It was Elenor on the phone, a dear woman who was part of our congregation in our first church.  Her own children and grandchildren lived far away, and her daughter was married to a pastor, so she felt a certain kinship for us, and we for her.

“If you need to go to the hospital in the middle of the night, just bring the baby over and she can sleep on my couch,” she offered when we first arrived.  She loved on our kids, and they affectionately called her and her husband ‘Nana and PapPap.’

My first encounter with Elenor was the Monday after our first Sunday.  The house was still piled with boxes, our three-month-old, who had been with her grandparents while we moved, had arrived on the scene.  I was back to balancing the needs of an infant and still trying to get settled in. It was late afternoon, and I hadn’t even thought about dinner.  Then the phone rang:

“I’ve got your dinner, but I’m not inviting you to eat here.”  It was Elenor.  “Bring some pots and pans, and come over. I’ve got your dinner.”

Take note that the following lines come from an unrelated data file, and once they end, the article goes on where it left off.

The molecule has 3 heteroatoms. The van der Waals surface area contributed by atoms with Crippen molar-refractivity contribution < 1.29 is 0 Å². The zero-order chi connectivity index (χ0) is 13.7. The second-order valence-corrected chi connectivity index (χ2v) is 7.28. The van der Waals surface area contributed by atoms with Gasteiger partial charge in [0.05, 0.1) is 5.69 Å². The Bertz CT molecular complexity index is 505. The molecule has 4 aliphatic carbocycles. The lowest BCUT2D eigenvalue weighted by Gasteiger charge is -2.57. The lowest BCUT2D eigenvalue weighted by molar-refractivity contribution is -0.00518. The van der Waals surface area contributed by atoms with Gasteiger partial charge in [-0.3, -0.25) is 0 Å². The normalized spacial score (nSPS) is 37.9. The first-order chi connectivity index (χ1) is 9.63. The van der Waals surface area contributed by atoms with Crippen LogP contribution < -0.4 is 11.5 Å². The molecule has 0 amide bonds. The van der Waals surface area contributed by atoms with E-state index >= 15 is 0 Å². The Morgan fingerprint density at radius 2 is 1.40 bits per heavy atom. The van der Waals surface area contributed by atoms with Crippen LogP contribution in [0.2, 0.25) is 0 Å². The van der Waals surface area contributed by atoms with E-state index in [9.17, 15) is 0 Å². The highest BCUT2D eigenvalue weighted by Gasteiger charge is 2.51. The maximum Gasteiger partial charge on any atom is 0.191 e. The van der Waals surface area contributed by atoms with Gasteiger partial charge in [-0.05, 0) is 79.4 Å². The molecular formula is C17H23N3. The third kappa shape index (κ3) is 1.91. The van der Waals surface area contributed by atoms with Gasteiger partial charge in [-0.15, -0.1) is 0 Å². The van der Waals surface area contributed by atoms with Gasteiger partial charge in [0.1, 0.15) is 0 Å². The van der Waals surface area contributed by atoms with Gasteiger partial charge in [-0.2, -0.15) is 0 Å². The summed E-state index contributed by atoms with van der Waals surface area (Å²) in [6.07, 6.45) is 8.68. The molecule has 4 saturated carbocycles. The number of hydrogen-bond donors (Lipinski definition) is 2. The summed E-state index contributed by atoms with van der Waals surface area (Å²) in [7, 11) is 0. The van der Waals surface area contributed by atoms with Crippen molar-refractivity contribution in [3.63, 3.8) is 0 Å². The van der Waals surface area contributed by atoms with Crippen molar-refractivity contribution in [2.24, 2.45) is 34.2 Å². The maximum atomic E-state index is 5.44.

Okay…I thought.  I got directions to her house, and before I knew it, I was leaving with a pot of homemade ham and bean soup, slabs of cornbread, and a container of rice pudding.  I didn’t even think I liked ham and bean soup, but I graciously accepted the offer.

The food smelled so incredible and we were both so exhausted and hungry from the move and new experiences, we literally inhaled the soup, sopping up the bowls with the cornbread.  And the rice pudding?…. mmmm, heavenly.  So, this was Elenor.

We spent many a Sunday evening in her home, sharing sandwiches and ice cream with her and her husband.  Harold was a mechanic, and always made sure his pastor’s car was well cared-for.  Once she told us, “You have a standing invitation to dinner at our house. ”  Then she added, with a twinkle in her eye, “that way, if someone invites you out and you don’t want to go, you can say you’ve been invited to our house.”

So when Elenor called that day and said she had my dinner, but that I should go ahead and make something, I wasn’t sure what to expect — but one never did with Elenor.